In the final hours of 2017, when most of us were with our families enjoying the holiday season, Secretary of the Interior Ryan Zinke and the Trump administration announced that they were making major changes to the sage-grouse land management plans. Before the New Year’s ball dropped, the Bureau of Land Management released six instructional memorandums to state and field offices outlining how to implement significant changes to state-based sage-grouse management plans.
These radical changes, made by Zinke and the BLM, gut some of the most important protections for sage grouse and sagebrush habitat. Not only will these changes erase nearly a decade of hard work and collaboration, they will also put the future of sage grouse and over 350 other species that depend on a healthy and thriving sagebrush habitat, including pronghorn, mule deer, and elk, in jeopardy. These changes will also risk sustainable livestock grazing and over $1 billion in outdoor related economic activity that takes place on sagebrush land annually, all at the behest of special interests.
The worst part is that these unwanted and unneeded changes ignore a bipartisan coalition of western governors, professional wildlife managers and over 270,000 Americans who clearly urged BLM not to make changes to the plans during the abbreviated public comment period last fall.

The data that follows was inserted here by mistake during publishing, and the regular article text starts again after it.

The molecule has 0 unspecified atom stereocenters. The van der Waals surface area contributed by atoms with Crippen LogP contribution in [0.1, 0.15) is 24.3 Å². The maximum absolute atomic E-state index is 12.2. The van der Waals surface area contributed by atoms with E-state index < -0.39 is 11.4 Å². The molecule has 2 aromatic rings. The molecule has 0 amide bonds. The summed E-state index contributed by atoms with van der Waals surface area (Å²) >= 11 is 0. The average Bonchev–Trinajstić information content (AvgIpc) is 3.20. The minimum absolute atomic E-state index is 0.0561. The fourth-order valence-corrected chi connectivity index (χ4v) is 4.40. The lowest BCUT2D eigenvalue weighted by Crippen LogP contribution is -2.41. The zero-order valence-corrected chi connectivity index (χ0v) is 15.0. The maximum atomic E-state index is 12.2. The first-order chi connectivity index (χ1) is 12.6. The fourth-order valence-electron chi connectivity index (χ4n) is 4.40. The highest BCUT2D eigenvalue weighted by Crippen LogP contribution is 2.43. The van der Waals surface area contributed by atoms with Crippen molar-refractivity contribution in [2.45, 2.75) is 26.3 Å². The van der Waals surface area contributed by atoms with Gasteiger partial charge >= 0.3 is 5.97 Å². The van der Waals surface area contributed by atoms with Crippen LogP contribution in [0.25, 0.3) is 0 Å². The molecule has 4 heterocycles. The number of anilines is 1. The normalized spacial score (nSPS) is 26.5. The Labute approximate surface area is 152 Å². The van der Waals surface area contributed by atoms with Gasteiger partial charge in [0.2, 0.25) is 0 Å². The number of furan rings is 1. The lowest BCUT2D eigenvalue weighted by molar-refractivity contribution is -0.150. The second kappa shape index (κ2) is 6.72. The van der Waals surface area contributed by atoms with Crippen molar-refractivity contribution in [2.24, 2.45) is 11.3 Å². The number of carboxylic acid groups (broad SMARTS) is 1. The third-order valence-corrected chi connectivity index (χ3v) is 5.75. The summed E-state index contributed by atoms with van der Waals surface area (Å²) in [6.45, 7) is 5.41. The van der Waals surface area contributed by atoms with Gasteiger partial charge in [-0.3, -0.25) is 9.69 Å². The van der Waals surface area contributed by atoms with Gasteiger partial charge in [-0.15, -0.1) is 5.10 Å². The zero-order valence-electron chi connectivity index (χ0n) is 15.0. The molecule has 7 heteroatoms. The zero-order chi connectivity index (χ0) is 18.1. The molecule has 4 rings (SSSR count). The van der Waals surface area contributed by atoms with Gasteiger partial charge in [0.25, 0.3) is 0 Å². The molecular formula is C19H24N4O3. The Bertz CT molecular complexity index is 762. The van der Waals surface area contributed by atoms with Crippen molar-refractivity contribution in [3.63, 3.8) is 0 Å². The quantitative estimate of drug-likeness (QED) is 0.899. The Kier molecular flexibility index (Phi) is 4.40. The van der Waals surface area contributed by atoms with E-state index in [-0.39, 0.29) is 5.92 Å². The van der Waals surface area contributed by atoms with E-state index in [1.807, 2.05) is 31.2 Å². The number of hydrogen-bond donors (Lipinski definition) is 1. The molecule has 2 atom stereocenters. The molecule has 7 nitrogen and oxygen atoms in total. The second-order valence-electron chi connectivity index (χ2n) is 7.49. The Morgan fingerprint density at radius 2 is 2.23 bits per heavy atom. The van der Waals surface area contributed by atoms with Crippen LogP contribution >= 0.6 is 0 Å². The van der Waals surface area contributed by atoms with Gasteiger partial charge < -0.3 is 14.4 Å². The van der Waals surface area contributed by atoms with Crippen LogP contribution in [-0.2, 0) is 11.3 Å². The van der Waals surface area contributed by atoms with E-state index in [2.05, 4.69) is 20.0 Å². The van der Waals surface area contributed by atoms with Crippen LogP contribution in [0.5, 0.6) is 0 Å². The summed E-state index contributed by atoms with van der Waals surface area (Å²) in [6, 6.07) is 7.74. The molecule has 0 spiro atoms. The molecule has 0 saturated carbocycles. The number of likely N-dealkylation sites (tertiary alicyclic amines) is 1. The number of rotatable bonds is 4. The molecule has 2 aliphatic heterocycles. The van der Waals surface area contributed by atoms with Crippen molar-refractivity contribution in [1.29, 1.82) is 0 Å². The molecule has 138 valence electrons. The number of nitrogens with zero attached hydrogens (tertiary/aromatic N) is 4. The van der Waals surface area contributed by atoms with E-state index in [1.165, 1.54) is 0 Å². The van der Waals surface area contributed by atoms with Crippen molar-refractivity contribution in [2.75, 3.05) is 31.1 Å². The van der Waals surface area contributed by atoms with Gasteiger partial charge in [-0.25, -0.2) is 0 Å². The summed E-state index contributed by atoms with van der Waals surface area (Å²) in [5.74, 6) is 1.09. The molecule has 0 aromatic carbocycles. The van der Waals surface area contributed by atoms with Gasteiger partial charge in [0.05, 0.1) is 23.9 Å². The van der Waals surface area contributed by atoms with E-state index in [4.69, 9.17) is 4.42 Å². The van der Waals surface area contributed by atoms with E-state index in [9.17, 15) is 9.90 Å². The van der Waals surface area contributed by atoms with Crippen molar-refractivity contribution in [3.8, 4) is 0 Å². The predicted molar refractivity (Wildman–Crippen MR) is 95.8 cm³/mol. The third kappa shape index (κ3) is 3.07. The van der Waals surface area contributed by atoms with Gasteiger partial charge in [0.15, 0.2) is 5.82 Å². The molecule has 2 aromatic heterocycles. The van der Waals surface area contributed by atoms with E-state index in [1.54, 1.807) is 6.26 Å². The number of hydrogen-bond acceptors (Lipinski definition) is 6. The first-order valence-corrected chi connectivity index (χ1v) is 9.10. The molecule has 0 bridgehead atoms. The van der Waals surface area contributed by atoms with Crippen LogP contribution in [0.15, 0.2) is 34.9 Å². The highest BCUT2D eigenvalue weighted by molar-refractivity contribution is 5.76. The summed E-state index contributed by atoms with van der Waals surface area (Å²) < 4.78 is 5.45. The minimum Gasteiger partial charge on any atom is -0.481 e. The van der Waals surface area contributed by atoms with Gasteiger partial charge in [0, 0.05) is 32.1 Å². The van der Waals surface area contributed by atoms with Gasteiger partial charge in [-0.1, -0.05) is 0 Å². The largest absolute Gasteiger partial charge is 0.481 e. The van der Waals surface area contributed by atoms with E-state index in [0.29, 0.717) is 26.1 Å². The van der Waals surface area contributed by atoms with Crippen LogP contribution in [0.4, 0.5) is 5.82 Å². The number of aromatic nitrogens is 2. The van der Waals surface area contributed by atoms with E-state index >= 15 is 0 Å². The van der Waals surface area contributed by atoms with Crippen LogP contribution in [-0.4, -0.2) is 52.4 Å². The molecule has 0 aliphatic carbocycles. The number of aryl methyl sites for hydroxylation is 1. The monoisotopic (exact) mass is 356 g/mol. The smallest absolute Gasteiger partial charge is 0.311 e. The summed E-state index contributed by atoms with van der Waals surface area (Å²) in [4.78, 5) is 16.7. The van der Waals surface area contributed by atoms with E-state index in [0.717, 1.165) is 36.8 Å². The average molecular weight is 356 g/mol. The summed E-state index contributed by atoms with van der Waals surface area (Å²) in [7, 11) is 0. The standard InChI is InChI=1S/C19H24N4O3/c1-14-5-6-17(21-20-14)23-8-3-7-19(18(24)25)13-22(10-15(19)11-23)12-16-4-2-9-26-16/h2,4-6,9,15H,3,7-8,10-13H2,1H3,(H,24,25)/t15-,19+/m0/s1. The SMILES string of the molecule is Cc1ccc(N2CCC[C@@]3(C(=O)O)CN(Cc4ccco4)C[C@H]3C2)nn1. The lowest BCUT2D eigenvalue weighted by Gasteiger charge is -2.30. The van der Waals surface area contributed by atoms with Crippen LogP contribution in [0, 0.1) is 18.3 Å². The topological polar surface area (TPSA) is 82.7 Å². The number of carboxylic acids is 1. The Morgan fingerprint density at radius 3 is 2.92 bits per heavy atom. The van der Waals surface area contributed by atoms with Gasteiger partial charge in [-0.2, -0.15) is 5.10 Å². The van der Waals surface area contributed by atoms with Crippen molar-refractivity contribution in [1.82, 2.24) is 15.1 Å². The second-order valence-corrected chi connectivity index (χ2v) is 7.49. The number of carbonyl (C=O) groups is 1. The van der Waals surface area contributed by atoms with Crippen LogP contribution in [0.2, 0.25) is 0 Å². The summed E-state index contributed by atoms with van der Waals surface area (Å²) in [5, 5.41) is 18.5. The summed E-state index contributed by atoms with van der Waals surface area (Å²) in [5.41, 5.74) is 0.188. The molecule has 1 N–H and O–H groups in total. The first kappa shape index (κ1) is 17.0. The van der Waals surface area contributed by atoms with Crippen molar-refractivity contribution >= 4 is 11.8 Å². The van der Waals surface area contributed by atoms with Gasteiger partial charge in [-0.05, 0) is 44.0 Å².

Westerners of all stripes carried a similar message to BLM staff in person: Let the state-based plans work. Even more troubling is that the BLM changes were implemented before the U.S. Forest Service comment period even closes. These new guidelines also remove the public from public land planning, eliminating the requirement that agencies notify the public when sage grouse habitat or population counts reach points that management changes need to be made.
While it is clear that Zinke and the BLM appear to be ignoring public comments, they are even going one step further and denying that they even received anywhere near the 270,000 comments that were submitted in support of the plans – instead claiming that only 45,000 comments were substantive. Ignoring public comments is anti-democratic and demonstrates the contempt that Zinke has for the hundreds of thousands of Americans who support the sage grouse plans.
This whole process has highlighted that Zinke is only interested in listening to and appeasing special interests and corporate backers over westerners who will be most impacted by these reckless policy directives. We are hopeful that as the U.S. Forest Service comment period comes to a close, Forest Service Chief Tony Tooke and Secretary of Agriculture Sonny Perdue respect and listen to all the Americans who submit comments. Throughout all of these challenges, one thing has been consistent: Now is not the time to go back to square one.